The Bald Tax Blog April 2012
April…here it is…. the last month of my “cichlid season”, no April foolin’ (!), when the weather starts to “nicen-up” (fyi - I have my own vocabulary) and my attention turns to the outdoors…my golf game…the backyard pool…the sun…a hoppy ale. Yes….
Did you feel that? I just felt my blood pressure lower a few points.
Before April ends, the fish in my tanks drop way down the pecking order of my attention. Sure…every few years or so I undertake a pond project, with intentions to extend my cichlid season, but I then succeed in becoming distracted, lazy, unmotivated…the pool…the sun….a cocktail. Yes….You may know of what I speak? We’ve been fortunate here in Chicago to enjoy Summer during our Winter, so my distraction is happening as I type.
Mind you, the fish are never the worse for wear…weekly water changes are never missed during “the Summer of my Coma.” They all eat…they all grow….they all (most) multiply. Occasional floaters are netted, garbaged. Losers of territorial disputes are moved to safer, calmer waters. The winners of territorial disputes are provided new challengers. Boys are matched up with potential girlfriends, with resulting marriages or homicides (or both). My fish are not entirely ignored…but they just simply see less of me.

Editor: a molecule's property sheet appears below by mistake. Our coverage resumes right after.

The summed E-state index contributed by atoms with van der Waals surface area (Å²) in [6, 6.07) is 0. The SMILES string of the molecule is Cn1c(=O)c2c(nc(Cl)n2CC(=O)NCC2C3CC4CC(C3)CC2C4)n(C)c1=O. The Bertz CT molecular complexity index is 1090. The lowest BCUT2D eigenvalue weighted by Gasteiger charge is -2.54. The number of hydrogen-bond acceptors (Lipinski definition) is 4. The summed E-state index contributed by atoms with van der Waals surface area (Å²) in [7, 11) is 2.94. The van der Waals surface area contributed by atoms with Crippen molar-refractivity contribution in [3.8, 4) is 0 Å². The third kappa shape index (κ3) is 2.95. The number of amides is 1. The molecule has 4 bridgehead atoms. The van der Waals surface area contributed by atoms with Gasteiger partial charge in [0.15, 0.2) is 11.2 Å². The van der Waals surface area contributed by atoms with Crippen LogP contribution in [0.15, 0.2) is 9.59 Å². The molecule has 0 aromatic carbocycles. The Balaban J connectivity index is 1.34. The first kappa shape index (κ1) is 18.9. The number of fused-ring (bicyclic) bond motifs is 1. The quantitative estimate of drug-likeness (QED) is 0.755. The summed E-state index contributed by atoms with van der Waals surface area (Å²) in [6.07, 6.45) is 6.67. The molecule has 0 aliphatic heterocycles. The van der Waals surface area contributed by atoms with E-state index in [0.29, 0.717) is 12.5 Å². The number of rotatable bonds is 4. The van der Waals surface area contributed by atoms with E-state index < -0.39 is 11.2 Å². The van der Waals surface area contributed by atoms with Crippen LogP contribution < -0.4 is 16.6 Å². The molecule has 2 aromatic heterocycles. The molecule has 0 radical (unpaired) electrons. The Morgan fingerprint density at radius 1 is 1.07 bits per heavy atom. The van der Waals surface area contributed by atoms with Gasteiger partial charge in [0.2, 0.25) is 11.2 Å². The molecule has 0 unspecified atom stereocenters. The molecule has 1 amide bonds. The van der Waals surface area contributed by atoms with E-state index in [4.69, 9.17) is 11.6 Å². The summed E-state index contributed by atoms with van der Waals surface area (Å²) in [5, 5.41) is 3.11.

April is about the time I make my plans for the ACA, vowing to register, bring show fish, and begin strategizing those convincing arguments for my wife that, “yes, Indianapolis is a happening summer vacation spot, let’s do it…?”
Then around October… “I’m back, Baby!” My cichlid season begins, and my fish startle me (not really), like I’m seeing them for the first time, they have grown more than I recall…and multiplied. I see things in the fish I’ve missed during my “offseason,” variant colors, maybe their deportment, their reaction to me.
The fish room suddenly becomes cleaner (almost), more organized. Food and maintenance supplies seemingly are auto-restocked, sponge filters become clean (finally!) (almost!), some changed for new. Hang-on back filters are discovered, get cleaned out. Fry discovered within, and saved from, canister filters…and over-excited, jumping juveniles discovered and peeled from the floor.
October…I begin combing over (insert bald tax guy joke here) my various favorite on-line vendor sale lists for new species…weekly…sometimes daily (hourly). I start texting, calling guys named Pete, Gage, Snookn21, Dan Ye (actually Dan’s a girl) inquiring about $180 fish, collection points, shipping charges, flight schedules.
October….I get overly excited (not really) and undertake more dedicated efforts in obtaining, breeding uncommon, difficult, dull, brown-colored cichlid species, the fry of which I try to give away but it appears only I want them. Old World keepers just smile at me, probably wondering to themselves…”What is wrong with this guy…?”
October….I vow to purchase a swap table (but never have) and bag up all sorts of my uncommon, difficult, dull, brown-colored cichlid species, just to see if I could give them away to unsuspecting strangers. But I don’t, imagining those strangers just smiling at me, probably wondering to themselves…”What is wrong with this guy…?”